If you’re camping in Oxfordshire, and don’t live in the area, there’s a good chance that you’ll be wanting to take the opportunity to visit Oxford itself and it’s much-lauded dreamy spires. The University of Oxford is the oldest university in the English-speaking world and includes the oldest public museum too: The Ashmolean Museum of art and archaeology. There’s also the Bodleian Library, the largest university library… the list goes on. You can’t really get away from the university in Oxford with its many historic colleges but, if you’ve had enough of touring record-breaking establishments, being awed by historic buildings and aretefacts, you could always go for a relaxing river cruise or punt on the River Cherwell, a tributary of the Thames.
Henley-on-Thames, on the edge of the Chilterns, is known as the home of the Henley Royal Regatta, which takes place over five days every summer. The town heaves during this quintessentially English event of blazers, boats and boaters. If you visit out of season, you can still get a flavour for the event by standing on the town’s 18th-century stone bridge over the town, eating out at one of its elegant restaurants or pubs and visiting the River and Rowing Museum. Banbury is another popular town to visit within the county. A charming market town on the banks of the Cherwell, it may sound familiar thanks to the nursery rhyme: ‘Ride a Cock Horse to Banbury Cross’ and, if you visit you won’t miss the bronze statue that commemorates this claim to fame. Abingdon and Bicester are similarly attractive market towns while the medieval village of Burford on the edge of the Cotswolds has an oldy-worldy charm all of its own. For more information on things to do in Oxford and Oxfordshire on your camping trip in the county, take a look at the Experience Oxfordshire website.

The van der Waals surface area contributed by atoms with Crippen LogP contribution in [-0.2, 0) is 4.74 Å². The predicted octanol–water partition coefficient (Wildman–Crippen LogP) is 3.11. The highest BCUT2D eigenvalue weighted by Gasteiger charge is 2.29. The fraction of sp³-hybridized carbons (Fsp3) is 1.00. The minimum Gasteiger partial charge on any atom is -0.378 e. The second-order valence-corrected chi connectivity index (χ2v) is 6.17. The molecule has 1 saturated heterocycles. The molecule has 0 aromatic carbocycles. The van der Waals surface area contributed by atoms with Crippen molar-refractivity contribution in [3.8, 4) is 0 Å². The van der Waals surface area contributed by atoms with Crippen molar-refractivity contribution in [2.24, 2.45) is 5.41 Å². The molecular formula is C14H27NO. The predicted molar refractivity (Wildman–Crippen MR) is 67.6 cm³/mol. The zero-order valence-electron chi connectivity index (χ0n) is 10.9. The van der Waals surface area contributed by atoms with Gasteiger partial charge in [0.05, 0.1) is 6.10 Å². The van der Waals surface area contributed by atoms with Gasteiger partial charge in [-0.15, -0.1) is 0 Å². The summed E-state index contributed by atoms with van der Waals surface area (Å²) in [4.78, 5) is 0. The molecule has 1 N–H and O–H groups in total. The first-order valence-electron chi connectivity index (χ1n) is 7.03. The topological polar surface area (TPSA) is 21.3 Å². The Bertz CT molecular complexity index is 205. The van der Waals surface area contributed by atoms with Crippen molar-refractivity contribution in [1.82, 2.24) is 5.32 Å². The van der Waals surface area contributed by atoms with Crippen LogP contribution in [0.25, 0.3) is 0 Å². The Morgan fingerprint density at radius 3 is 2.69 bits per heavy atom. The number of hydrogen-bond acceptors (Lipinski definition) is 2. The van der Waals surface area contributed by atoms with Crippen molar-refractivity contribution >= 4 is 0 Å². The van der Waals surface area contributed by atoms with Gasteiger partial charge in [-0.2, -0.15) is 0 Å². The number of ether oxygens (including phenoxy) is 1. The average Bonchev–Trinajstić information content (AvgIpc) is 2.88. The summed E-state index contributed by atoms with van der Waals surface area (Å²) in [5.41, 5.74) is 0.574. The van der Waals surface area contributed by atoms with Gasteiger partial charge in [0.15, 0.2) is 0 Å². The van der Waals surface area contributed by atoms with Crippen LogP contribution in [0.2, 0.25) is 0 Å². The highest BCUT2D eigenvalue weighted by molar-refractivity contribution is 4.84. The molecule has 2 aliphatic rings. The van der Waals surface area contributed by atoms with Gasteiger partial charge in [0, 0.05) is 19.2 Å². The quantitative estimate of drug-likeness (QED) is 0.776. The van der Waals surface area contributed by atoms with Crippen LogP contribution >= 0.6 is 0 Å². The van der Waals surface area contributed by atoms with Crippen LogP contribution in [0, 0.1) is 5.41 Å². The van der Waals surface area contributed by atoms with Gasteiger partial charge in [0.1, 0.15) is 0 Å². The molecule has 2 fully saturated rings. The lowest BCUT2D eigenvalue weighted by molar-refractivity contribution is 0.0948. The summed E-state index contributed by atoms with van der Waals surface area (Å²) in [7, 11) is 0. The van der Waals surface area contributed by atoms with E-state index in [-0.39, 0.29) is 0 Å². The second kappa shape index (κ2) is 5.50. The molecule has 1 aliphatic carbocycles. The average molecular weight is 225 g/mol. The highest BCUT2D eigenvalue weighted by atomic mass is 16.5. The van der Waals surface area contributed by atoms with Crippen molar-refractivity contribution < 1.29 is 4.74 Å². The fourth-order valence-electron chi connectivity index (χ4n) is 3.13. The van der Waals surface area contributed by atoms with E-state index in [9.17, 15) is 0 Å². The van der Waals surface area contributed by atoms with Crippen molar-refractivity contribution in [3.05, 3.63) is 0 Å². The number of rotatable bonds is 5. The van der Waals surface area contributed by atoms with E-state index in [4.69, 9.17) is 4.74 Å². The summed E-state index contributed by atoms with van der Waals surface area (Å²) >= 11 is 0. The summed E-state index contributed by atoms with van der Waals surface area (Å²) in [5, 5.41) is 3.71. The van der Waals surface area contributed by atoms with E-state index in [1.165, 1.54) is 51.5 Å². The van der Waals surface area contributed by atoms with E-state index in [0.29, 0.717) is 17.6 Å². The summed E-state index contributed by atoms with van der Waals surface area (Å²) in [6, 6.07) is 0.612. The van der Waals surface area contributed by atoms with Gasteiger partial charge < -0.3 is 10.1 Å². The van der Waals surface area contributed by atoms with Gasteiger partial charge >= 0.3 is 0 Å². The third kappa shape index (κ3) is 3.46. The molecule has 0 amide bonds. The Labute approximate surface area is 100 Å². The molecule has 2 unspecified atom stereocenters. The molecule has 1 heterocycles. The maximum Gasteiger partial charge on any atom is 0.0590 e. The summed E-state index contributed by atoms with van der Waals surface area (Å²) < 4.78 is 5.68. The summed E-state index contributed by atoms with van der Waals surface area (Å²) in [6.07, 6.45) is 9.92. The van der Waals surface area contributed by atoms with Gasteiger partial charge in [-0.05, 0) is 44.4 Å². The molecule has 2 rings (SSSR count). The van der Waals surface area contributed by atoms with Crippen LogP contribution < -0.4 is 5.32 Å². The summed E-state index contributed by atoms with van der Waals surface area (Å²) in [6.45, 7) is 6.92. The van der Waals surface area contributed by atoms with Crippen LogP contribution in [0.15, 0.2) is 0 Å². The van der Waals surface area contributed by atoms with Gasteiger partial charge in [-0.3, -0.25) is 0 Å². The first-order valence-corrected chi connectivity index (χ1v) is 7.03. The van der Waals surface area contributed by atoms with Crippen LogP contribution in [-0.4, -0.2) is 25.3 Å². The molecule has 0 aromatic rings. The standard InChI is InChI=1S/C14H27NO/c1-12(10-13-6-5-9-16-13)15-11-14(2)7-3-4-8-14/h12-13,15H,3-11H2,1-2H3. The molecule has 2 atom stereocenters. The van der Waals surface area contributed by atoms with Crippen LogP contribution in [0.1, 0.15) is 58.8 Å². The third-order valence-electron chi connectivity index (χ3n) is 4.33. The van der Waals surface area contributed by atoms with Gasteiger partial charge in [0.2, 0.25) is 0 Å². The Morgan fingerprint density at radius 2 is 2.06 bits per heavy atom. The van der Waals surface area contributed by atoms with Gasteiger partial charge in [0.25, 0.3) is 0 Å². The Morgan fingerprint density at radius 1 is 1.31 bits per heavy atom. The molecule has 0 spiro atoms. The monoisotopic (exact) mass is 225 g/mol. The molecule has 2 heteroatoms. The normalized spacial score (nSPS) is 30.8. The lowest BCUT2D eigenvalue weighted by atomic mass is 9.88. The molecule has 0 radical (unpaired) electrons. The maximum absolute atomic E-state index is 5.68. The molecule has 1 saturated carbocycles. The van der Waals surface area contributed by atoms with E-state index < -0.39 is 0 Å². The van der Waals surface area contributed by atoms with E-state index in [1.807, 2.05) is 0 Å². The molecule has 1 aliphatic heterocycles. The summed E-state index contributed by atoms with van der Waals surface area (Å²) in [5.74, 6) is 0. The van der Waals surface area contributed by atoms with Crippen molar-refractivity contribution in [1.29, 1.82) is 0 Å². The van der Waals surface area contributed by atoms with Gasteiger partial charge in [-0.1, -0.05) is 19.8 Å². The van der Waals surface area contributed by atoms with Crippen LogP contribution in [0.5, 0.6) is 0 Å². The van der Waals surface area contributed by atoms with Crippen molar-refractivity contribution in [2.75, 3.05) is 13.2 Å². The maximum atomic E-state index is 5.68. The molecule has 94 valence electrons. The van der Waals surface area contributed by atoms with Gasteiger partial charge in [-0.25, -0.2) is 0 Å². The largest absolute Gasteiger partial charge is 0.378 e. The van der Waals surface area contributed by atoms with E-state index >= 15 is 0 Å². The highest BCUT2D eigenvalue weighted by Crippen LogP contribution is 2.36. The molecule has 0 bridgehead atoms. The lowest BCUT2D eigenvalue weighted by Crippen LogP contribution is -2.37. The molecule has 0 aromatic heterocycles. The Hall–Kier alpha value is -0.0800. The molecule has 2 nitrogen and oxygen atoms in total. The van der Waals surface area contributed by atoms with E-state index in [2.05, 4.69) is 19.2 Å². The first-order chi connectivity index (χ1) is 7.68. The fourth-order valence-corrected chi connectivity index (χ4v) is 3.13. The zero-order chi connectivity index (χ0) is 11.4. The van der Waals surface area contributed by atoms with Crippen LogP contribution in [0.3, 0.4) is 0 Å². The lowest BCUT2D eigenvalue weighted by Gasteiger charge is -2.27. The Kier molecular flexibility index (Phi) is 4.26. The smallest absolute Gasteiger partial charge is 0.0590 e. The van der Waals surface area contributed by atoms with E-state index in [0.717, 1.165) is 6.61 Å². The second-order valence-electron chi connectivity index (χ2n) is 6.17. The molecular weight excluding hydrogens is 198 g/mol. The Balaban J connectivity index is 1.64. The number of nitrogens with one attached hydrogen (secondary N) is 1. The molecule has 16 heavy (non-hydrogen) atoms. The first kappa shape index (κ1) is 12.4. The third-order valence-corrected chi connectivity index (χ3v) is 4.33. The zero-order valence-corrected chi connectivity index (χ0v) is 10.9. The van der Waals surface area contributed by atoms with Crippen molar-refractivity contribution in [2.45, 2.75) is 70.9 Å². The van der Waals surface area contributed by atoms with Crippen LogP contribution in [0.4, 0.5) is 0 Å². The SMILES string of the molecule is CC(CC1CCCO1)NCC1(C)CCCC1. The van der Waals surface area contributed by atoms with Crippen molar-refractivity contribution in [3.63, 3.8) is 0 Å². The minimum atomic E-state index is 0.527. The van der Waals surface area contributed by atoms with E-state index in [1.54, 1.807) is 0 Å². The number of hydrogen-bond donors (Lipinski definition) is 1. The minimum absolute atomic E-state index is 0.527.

From the varied landscapes of the Oxfordshire countryside to a cultural day out in Oxford, there's plenty appealing about a camping holiday in Oxfordshire and this Hipcamp collection of exceptional campsites is sure to inspire your next adventure. Whether you're pitching a tent or parking up a campervan, these incredible Oxfordshire campsites will be right up your street.